Article

Parent involvement in an early childhood special education program: A descriptive analysis of parent demographics and level of involvement

University of Nebraska-Lincoln
Psychology in the Schools (Impact Factor: 0.72). 02/2006; 30(3):255 - 263. DOI: 10.1002/1520-6807(199307)30:3<255::AID-PITS2310300308>3.0.CO;2-3

ABSTRACT The present study was conducted to evaluate the level of parent involvement in an early childhood special education program in a large midwestern urban school district. Areas surveyed included parents' current input, participation, and desired level of participation in the initial eligibility evaluation, the Multi-Disciplinary Team (MDT) meeting, and the initial Individual Education Plan (1EP). Additional areas assessed included parent-teacher contact, overall satisfaction with the early childhood program, and services the parent might be interested in receiving. Generally, parents were satisfied with their involvement and input in their child's educational program. Differences between parents' level of income, education, race, gender, and marital status and their subsequent level of involvement in their child's education were noted.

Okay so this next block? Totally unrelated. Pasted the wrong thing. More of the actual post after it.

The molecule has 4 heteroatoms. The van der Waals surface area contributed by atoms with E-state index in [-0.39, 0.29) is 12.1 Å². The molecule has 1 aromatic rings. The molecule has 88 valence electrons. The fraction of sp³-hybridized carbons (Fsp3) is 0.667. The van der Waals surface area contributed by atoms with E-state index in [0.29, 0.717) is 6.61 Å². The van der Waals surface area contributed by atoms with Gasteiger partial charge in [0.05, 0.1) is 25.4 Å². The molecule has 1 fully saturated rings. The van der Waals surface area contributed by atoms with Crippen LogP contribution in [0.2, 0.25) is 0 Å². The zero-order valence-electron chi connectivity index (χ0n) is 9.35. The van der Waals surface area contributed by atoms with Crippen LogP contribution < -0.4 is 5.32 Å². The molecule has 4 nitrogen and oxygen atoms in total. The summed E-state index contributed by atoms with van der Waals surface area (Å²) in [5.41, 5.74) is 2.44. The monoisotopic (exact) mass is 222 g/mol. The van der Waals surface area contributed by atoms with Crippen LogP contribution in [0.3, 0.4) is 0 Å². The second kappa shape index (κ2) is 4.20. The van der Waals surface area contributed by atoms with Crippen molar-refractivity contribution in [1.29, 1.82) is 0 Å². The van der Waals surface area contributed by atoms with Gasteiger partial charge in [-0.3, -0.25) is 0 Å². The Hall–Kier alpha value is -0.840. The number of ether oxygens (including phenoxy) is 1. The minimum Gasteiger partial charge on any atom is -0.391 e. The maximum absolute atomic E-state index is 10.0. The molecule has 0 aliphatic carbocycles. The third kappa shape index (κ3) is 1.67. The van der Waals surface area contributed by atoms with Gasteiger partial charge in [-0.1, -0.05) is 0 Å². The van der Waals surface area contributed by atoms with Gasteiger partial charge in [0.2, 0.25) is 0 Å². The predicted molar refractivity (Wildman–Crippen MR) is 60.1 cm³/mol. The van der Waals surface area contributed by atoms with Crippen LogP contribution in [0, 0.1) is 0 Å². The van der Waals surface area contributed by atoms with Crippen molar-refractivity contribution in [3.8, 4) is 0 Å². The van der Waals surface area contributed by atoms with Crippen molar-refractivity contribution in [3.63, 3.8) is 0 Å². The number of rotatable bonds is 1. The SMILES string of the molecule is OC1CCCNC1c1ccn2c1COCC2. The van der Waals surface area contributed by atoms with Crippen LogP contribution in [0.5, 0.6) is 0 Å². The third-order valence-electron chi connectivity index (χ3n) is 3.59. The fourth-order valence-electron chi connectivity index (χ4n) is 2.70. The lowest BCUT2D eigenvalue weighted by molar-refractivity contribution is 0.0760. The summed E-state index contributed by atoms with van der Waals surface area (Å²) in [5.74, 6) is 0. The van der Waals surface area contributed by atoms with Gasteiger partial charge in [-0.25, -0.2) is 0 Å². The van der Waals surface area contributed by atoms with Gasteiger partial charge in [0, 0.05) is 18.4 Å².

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    ABSTRACT: Overview: A recent evaluation of children who had participated in the Parent-Child Home Program (PCHP) as toddlers found that at kindergarten age, these children were performing at levels expected for their age, despite the fact that they had multiple factors putting them at risk for school failure.The Study: In the winter and spring of 2002, 135 kindergartners in five Long Island school districts received a battery of tests focusing on 2 interrelated areas of school readiness: social-emotional skills such as the ability to follow teachers' directions and early literacy skills such as knowledge about books and about the alphabet. In addition, keeping in mind the recommendation of the National Education Goals Panel with regard to school readiness, parents were interviewed about their participation in and support of children's learning at home and at school.Children who had participated in PCHP at ages 2 and 3 were compared, at kindergarten age, with classmates who had not been in the program. Preliminary analyses revealed that PCHP graduates were different from their classmates on a number of variables, however. Specifically, children who participated in PCHP were more likely to have parents who were less educated, more likely to be Latino, and more likely to have parents who worked less hours per week for pay. While there were areas in which the two groups were similar—such as family size, likelihood of parents being married, and parents' age—the areas in which the groups were different each represent risk factors for school failure. Low parental education, immigrant status, and poverty are additive risk factors with regard to children's school readiness, such that children who have all three characteristics are at greater risk than children who have two or one. Further, while these are risks that we have defined, they are likely to be concomitant risks that we haven't defined, such as substandard housing and less health care.The Result: The fact that PCHP children, as a group, exhibit more risk factors than their classmates means that PCHP is effectively targeting those in the community most in need of their services. It also means that PCHP should be performing worse than children who do not enter school with these risk factors. They are, essentially, entering school with strikes against them.The data indicated, however, that PCHP children are performing at the level expected for their age on virtually all measures. These are summarized in greater detail below.With regard to social-emotional skills, the study found no differences between the intervention and comparison group on several measures. Teachers and parents were given questionnaires about children's behavior, and the evaluators who tested the children rated their behavior. In addition, children were tested on a variable called “inhibitory control” which measures the capacity to suppress a desired behavior. This sort of skill is required in the classroom all the time as the child is expected to suppress the desire to get out of his or her seat or speak out of turn, for example. On all of these measures, covering multiple methods and multiple sources, no differences were found between the two groups.The lack of difference between the intervention and comparison groups on measures of social-emotional competence is a key finding for two reasons: 1) the PCHP group has a much greater likelihood of being unprepared, behaviorally, for school, but instead is as well-behaved as more privileged children. This suggests that a gap has been closed in terms of behavioral readiness for school and that PCHP children are indistinguishable from their peers in terms of classroom behavior, not only in the eyes of parents and researchers, but in the eyes of their teachers, who spend a great deal of time with them (and are less biased than parents). 2) Research indicates that social-emotional competence in the early school years is predictive of both academic and interpersonal success throughout a child's school career.With regard to early literacy skills, PCHP children are again indistinguishable from comparison group children on a number of measures. Teachers' reports of early literacy indicated no difference between the groups. There were also no differences between the groups on additional tests involving knowledge about books and basic story comprehension. No differences were present in early literacy skills such as rhyming and basic spelling, either.Differences were apparent on two standardized tests of verbal and literacy skills, however. The intervention group was, as noted, more likely to be Latino, and Latino children as a group tend to perform worse on standardized tests than Caucasian children. Since these were tests that often involved vocabulary, having parents who speak English as a second language is likely to have presented a hurdle that children of predominantly English-speaking parents did not face. Most importantly, despite their relatively lower scores, PCHP graduates still performed in the range expected for their age on these tests. They did not, as a group, exhibit delays in their skills, despite the challenges they confront.The early literacy results are important because they tell us that teachers do not see differences in the literacy skills of children who come to school with multiple risk factors and those who are more privileged. This is crucial, because teachers make decisions about children's placement in supplemental programs, as well as more “micro” decisions in the way they respond to children, and have an enormous influence on children's school careers.Parents' support for children's learning was examined through questionnaires given to parents over the telephone. Analyses of these data revealed that PCHP parents were as likely as comparison parents to meet with their children's teachers and other school personnel. This is particularly remarkable given that PCHP parents are less likely to speak English as a first language and are less educated—both of which represent factors that contribute to less involvement in children's schooling.PCHP parents were, however, less likely to participate in school activities such as volunteering in the classroom and attending field trips. This is to be expected for parents with limited English abilities. PCHP parents also reported less home-based activities for children's learning, such as working with them on letters and numbers, but this last finding was based on a measure on which no validity data has been obtained, meaning that any inferences we draw should be made with caution.The parent involvement findings tell us that while PCHP parents are as willing as comparison parents—who are more likely to be English proficient—to attend school meetings regarding their children, they are less likely to volunteer in the classrooms. This is consistent with data on parents with lower levels of education and English language proficiency.It is worth noting that the dissimilarity between the two groups in this study not only made the study more conservative—that is, presented a greater challenge to demonstrating success of PCHP—but also made it more valid from the point of view of those who work with the children, specifically teachers. That is, teachers do not generally make evaluations of their students by considering variables such as parents' educational status, but do so based on children's behavior. A typical teacher does not say, “Junior is performing similarly to other free lunch children in my class,” or “Junior is performing similarly to other children whose mothers did not graduate from high school,” but simply, “Junior is performing similarly to others in my class.” On most of the tests and questionnaires given, PCHP children were performing similarly to others in their classrooms—not other poor children, not other immigrant children, but other, more advantaged children in their communities—the children with whom they will be compared.